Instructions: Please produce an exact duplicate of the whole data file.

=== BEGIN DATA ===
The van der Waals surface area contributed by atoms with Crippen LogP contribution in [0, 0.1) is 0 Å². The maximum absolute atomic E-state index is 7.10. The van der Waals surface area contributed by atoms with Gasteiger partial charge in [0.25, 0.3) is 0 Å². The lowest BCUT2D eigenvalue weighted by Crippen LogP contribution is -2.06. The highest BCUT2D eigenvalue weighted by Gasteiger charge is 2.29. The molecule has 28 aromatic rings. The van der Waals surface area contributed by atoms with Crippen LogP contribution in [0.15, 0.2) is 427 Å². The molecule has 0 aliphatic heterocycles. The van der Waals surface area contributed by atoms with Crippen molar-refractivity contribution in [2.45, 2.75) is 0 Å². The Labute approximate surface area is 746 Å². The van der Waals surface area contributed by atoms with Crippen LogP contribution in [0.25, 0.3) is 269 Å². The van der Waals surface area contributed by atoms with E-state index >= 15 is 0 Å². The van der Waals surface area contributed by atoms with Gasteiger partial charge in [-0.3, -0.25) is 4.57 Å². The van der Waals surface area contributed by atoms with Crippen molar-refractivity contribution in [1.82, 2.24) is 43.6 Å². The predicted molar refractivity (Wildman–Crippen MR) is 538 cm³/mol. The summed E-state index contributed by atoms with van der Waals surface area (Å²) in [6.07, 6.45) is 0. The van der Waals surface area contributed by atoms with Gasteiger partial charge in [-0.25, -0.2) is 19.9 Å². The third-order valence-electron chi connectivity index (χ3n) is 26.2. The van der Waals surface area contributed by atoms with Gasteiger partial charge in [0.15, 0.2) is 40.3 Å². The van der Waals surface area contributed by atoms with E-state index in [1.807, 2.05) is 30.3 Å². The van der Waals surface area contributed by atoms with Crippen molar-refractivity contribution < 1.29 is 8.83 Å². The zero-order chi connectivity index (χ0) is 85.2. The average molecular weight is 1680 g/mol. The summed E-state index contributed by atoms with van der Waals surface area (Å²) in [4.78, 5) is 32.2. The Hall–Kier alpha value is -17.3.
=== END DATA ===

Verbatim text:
The van der Waals surface area contributed by atoms with Crippen LogP contribution in [0, 0.1) is 0 Å². The maximum absolute atomic E-state index is 7.10. The van der Waals surface area contributed by atoms with Gasteiger partial charge in [0.25, 0.3) is 0 Å². The lowest BCUT2D eigenvalue weighted by Crippen LogP contribution is -2.06. The highest BCUT2D eigenvalue weighted by Gasteiger charge is 2.29. The molecule has 28 aromatic rings. The van der Waals surface area contributed by atoms with Crippen LogP contribution in [0.15, 0.2) is 427 Å². The molecule has 0 aliphatic heterocycles. The van der Waals surface area contributed by atoms with Crippen molar-refractivity contribution in [2.45, 2.75) is 0 Å². The Labute approximate surface area is 746 Å². The van der Waals surface area contributed by atoms with Crippen LogP contribution in [0.25, 0.3) is 269 Å². The van der Waals surface area contributed by atoms with E-state index >= 15 is 0 Å². The van der Waals surface area contributed by atoms with Gasteiger partial charge in [-0.3, -0.25) is 4.57 Å². The van der Waals surface area contributed by atoms with Crippen molar-refractivity contribution in [1.82, 2.24) is 43.6 Å². The predicted molar refractivity (Wildman–Crippen MR) is 538 cm³/mol. The summed E-state index contributed by atoms with van der Waals surface area (Å²) in [6.07, 6.45) is 0. The van der Waals surface area contributed by atoms with Gasteiger partial charge in [-0.25, -0.2) is 19.9 Å². The third-order valence-electron chi connectivity index (χ3n) is 26.2. The van der Waals surface area contributed by atoms with Gasteiger partial charge in [0.15, 0.2) is 40.3 Å². The van der Waals surface area contributed by atoms with E-state index in [1.807, 2.05) is 30.3 Å². The van der Waals surface area contributed by atoms with Crippen molar-refractivity contribution < 1.29 is 8.83 Å². The zero-order chi connectivity index (χ0) is 85.2. The average molecular weight is 1680 g/mol. The summed E-state index contributed by atoms with van der Waals surface area (Å²) in [4.78, 5) is 32.2. The Hall–Kier alpha value is -17.3.